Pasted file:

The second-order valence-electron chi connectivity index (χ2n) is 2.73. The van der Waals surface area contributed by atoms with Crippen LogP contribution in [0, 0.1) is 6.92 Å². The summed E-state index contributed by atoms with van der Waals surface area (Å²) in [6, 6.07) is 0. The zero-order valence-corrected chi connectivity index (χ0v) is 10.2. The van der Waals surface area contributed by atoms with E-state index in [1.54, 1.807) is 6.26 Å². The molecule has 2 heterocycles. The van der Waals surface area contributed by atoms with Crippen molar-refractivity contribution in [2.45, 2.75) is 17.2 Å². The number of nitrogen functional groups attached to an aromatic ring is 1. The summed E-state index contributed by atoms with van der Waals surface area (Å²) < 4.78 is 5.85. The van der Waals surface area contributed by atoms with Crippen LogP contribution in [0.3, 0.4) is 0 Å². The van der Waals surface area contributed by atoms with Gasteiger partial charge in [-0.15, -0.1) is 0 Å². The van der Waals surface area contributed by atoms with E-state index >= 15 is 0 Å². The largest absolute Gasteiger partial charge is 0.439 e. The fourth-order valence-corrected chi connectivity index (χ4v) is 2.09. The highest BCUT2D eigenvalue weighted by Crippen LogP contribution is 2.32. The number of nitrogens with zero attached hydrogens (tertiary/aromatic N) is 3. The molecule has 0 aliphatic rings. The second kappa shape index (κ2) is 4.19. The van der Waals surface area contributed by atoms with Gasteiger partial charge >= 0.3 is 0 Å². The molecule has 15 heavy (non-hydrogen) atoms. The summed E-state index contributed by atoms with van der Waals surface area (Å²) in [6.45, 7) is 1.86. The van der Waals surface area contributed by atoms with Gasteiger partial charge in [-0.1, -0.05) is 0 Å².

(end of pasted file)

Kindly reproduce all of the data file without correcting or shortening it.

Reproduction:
The second-order valence-electron chi connectivity index (χ2n) is 2.73. The van der Waals surface area contributed by atoms with Crippen LogP contribution in [0, 0.1) is 6.92 Å². The summed E-state index contributed by atoms with van der Waals surface area (Å²) in [6, 6.07) is 0. The zero-order valence-corrected chi connectivity index (χ0v) is 10.2. The van der Waals surface area contributed by atoms with E-state index in [1.54, 1.807) is 6.26 Å². The molecule has 2 heterocycles. The van der Waals surface area contributed by atoms with Crippen molar-refractivity contribution in [2.45, 2.75) is 17.2 Å². The number of nitrogen functional groups attached to an aromatic ring is 1. The summed E-state index contributed by atoms with van der Waals surface area (Å²) < 4.78 is 5.85. The van der Waals surface area contributed by atoms with Crippen LogP contribution in [0.3, 0.4) is 0 Å². The van der Waals surface area contributed by atoms with Gasteiger partial charge in [-0.15, -0.1) is 0 Å². The van der Waals surface area contributed by atoms with E-state index >= 15 is 0 Å². The largest absolute Gasteiger partial charge is 0.439 e. The fourth-order valence-corrected chi connectivity index (χ4v) is 2.09. The highest BCUT2D eigenvalue weighted by Crippen LogP contribution is 2.32. The number of nitrogens with zero attached hydrogens (tertiary/aromatic N) is 3. The molecule has 0 aliphatic rings. The second kappa shape index (κ2) is 4.19. The van der Waals surface area contributed by atoms with Gasteiger partial charge >= 0.3 is 0 Å². The molecule has 15 heavy (non-hydrogen) atoms. The summed E-state index contributed by atoms with van der Waals surface area (Å²) in [6.45, 7) is 1.86. The van der Waals surface area contributed by atoms with Gasteiger partial charge in [-0.1, -0.05) is 0 Å².